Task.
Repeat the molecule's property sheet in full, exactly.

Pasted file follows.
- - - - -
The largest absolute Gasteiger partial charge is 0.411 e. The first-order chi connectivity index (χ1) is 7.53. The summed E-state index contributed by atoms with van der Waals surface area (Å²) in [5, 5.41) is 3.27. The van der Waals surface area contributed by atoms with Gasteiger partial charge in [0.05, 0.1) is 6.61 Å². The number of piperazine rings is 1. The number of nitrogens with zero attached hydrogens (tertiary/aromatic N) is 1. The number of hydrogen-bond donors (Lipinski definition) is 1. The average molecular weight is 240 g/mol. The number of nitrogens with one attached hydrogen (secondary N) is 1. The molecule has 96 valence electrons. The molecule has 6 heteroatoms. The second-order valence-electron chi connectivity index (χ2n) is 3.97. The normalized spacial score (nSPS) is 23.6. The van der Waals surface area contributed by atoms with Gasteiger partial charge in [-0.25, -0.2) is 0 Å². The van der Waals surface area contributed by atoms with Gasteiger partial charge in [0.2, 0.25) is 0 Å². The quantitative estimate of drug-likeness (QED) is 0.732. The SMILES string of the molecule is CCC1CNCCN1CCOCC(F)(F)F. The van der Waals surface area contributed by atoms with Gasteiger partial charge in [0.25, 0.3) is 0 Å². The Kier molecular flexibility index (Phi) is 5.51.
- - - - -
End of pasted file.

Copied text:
The largest absolute Gasteiger partial charge is 0.411 e. The first-order chi connectivity index (χ1) is 7.53. The summed E-state index contributed by atoms with van der Waals surface area (Å²) in [5, 5.41) is 3.27. The van der Waals surface area contributed by atoms with Gasteiger partial charge in [0.05, 0.1) is 6.61 Å². The number of piperazine rings is 1. The number of nitrogens with zero attached hydrogens (tertiary/aromatic N) is 1. The number of hydrogen-bond donors (Lipinski definition) is 1. The average molecular weight is 240 g/mol. The number of nitrogens with one attached hydrogen (secondary N) is 1. The molecule has 96 valence electrons. The molecule has 6 heteroatoms. The second-order valence-electron chi connectivity index (χ2n) is 3.97. The normalized spacial score (nSPS) is 23.6. The van der Waals surface area contributed by atoms with Gasteiger partial charge in [-0.25, -0.2) is 0 Å². The van der Waals surface area contributed by atoms with Gasteiger partial charge in [0.2, 0.25) is 0 Å². The quantitative estimate of drug-likeness (QED) is 0.732. The SMILES string of the molecule is CCC1CNCCN1CCOCC(F)(F)F. The van der Waals surface area contributed by atoms with Gasteiger partial charge in [0.25, 0.3) is 0 Å². The Kier molecular flexibility index (Phi) is 5.51.